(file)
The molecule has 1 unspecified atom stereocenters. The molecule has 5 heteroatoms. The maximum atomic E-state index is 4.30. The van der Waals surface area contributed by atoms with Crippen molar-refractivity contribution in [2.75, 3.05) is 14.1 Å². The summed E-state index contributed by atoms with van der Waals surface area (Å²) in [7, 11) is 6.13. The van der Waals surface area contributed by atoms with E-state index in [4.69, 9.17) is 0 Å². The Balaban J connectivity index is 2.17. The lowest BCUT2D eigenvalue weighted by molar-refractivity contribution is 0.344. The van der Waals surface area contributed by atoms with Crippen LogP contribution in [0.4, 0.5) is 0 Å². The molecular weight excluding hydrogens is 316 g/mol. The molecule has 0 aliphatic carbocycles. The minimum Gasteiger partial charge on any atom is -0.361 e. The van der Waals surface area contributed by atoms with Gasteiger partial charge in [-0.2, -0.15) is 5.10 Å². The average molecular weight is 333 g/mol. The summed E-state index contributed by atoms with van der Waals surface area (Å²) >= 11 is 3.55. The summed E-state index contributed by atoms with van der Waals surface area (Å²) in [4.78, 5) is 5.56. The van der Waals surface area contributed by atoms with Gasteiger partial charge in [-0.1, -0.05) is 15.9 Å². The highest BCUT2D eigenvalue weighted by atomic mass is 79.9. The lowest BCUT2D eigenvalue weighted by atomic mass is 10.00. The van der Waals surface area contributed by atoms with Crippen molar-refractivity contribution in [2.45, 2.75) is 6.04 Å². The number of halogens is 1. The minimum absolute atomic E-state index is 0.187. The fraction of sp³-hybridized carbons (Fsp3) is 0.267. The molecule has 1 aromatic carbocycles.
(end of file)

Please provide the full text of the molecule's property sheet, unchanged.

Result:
The molecule has 1 unspecified atom stereocenters. The molecule has 5 heteroatoms. The maximum atomic E-state index is 4.30. The van der Waals surface area contributed by atoms with Crippen molar-refractivity contribution in [2.75, 3.05) is 14.1 Å². The summed E-state index contributed by atoms with van der Waals surface area (Å²) in [7, 11) is 6.13. The van der Waals surface area contributed by atoms with E-state index in [4.69, 9.17) is 0 Å². The Balaban J connectivity index is 2.17. The lowest BCUT2D eigenvalue weighted by molar-refractivity contribution is 0.344. The van der Waals surface area contributed by atoms with Crippen LogP contribution in [0.4, 0.5) is 0 Å². The molecular weight excluding hydrogens is 316 g/mol. The molecule has 0 aliphatic carbocycles. The minimum Gasteiger partial charge on any atom is -0.361 e. The van der Waals surface area contributed by atoms with Gasteiger partial charge in [-0.2, -0.15) is 5.10 Å². The average molecular weight is 333 g/mol. The summed E-state index contributed by atoms with van der Waals surface area (Å²) >= 11 is 3.55. The summed E-state index contributed by atoms with van der Waals surface area (Å²) in [4.78, 5) is 5.56. The van der Waals surface area contributed by atoms with Gasteiger partial charge in [-0.1, -0.05) is 15.9 Å². The highest BCUT2D eigenvalue weighted by atomic mass is 79.9. The lowest BCUT2D eigenvalue weighted by atomic mass is 10.00. The van der Waals surface area contributed by atoms with Crippen molar-refractivity contribution in [2.45, 2.75) is 6.04 Å². The number of halogens is 1. The minimum absolute atomic E-state index is 0.187. The fraction of sp³-hybridized carbons (Fsp3) is 0.267. The molecule has 1 aromatic carbocycles.